Finding Happiness The Epictetus Way #4


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Epictetus was born into slavery about A.D. 55 in the eastern outreaches of the Roman Empire. Sold as a child and crippled from the beatings of his master, Epictetus was eventually freed, rising from his humble roots to establish an influential school of Stoic philosophy. Stressing that human beings cannot control life, only how they respond to it, Epictetus dedicated his life to outlining the simple way to happiness, fulfillment, and tranquility. By putting into practice the ninety-three witty, wise, and razor-sharp instructions that make up The Enchiridion, readers learn to successfully meet the challenges of everyday life and face life’s inevitable losses and disappointments with grace.

Epictetus’s teachings rank among the greatest wisdom texts of human civilization. The Enchiridion is still the best primer for living the best possible life — as helpful in the twenty-first century as it was in the first.

In every post I’m focusing on one Maxim from Enchiridion to understand it more fully & holistically.

Today’s Maxim: ‘Don’t seek to have events happen as you wish, but wish them to happen as they do happen.’

Commentary: Many times we wish that life should go only as we want, all our wishes & dreams should be fulfilled instantly. We want instant gratification. And then if we meet some circumstances that are not as per our expectations then we get frustrated, disappointed & depressed.

Byron Katie, author of the book ‘Loving What is’, is a champion of accepting Reality as it is without interfering/judging/demanding. This is the key to peace of mind.

She says:

Reality doesn’t wait for your opinion, vote, or permission, sweetheart. It just keeps being what it is and doing what it does.

Reality doesn’t ever wait for our agreement or approval. It is what it is. You can count on that.

Nothing ever goes wrong in life.

Nothing terrible has ever happened except in our thinking. Reality is always good, even in situations that seem like nightmares. The story we tell is the only nightmare that we have lived.

Without the “should” and “shouldn’t,” we can see reality as it is, and this leaves us free to act efficiently, clearly, and sanely. Asking “What’s the reality of it?” can help bring the mind out of its story, back into the real world.

All I have is all I need and all I need is all I have in this moment.

When we stop opposing reality, action becomes simple, fluid, kind, and fearless.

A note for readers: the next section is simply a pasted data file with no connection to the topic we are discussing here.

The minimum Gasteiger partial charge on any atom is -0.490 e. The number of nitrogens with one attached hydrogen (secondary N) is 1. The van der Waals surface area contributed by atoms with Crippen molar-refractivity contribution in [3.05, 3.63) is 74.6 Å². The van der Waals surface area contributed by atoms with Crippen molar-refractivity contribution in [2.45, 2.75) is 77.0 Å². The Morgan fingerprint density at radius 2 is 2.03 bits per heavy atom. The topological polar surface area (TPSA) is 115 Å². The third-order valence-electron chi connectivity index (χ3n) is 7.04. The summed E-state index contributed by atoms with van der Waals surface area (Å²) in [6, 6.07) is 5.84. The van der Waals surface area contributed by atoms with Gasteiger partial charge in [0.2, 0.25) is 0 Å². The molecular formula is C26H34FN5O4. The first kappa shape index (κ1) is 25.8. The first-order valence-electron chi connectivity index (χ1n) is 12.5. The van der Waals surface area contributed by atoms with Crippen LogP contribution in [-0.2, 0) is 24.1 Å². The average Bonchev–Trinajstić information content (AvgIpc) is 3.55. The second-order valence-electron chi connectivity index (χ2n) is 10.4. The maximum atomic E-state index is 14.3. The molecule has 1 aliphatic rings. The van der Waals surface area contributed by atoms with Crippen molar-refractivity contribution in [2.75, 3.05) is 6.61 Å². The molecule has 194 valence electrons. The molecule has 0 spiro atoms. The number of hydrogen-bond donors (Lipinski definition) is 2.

If you want reality to be different than what it is, you might as well try to teach a cat to bark.

Life is simple. Everything happens for you, not to you. Everything happens at exactly the right moment, neither too soon nor too late. You don’t have to like it… it’s just easier if you do.”

I am a lover of what is, not because I’m a spiritual person, but because it hurts when I argue with reality.

Nothing comes ahead of its time, and nothing ever happened that didn’t need to happen.

When you argue with reality, you lose, but only 100% of the time.


It’s true that whatever life brings us, whatever happens to us for the best. An old Akbar Birbal Tale come to my mind:

Once Akbar the mughal emperor and Birbal, his minister were having a chat. While cutting a fruit, Akbar cut his finger slightly and was upset about it. Birbal said “Jahapana, whatever happens is for your good. Do not worry”. This irked Akbar and he wanted to score it even with Birbal. He takes him for hunting trip at the end of the day they are tired. Akbar asks Birbal to get down into an abandoned well and fetch water. After Birbal got down, Akbar pulled the rope up, said, “Birbal stay there, what ever happens is for your own good”, and left him there. Wandering in the Jungle, Akbar lost his way back and was captured by the Tribes, who decided to offer him as a sacrifice to Goddess Kali. Just before chopping his head off, one of them sees the cut on his finger, asserted that he was not perfect, and hence cannot be offered as “Bali” and they released him. Akbar realized Birbal’s words and repented for leaving him in the well and went back to get him. When Akbar explains what happened and apologizes to Birbal for his act, Birbal says “Jahapana, good that you left me, else they would have killed and offered me to kali instead of you”.

It’s a story, still the moral is priceless. We all know that thinking positively through tough times is not easy. It’s hard to practice, easier said than done. Nevertheless, they are great support under difficult circumstances. 


This is the Message of Bhagvat Geeta too:

Whatever happened, happened for the good; whatever is happening, is happening for the good; whatever will happen, will also happen for the good only. You need not have any regrets for the past. You need not worry for the future. The present is happening as it should.


September 10, 2011. Tags: , , , , , , , , , , , , , , , . Books, Greek Philosophers, Happiness, Inspiration, Meaning of Life, My lifestyle, My Values, Philosophy, Quotations, Reflections/Musings, Teaching Stories, Wisdom.


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  5. kamal dev replied:

    all this literature gives strength and should be practised at each moment

  6. Jason Preater replied:

    I enjoyed the Akbar and Birbal story. That would work well for children!

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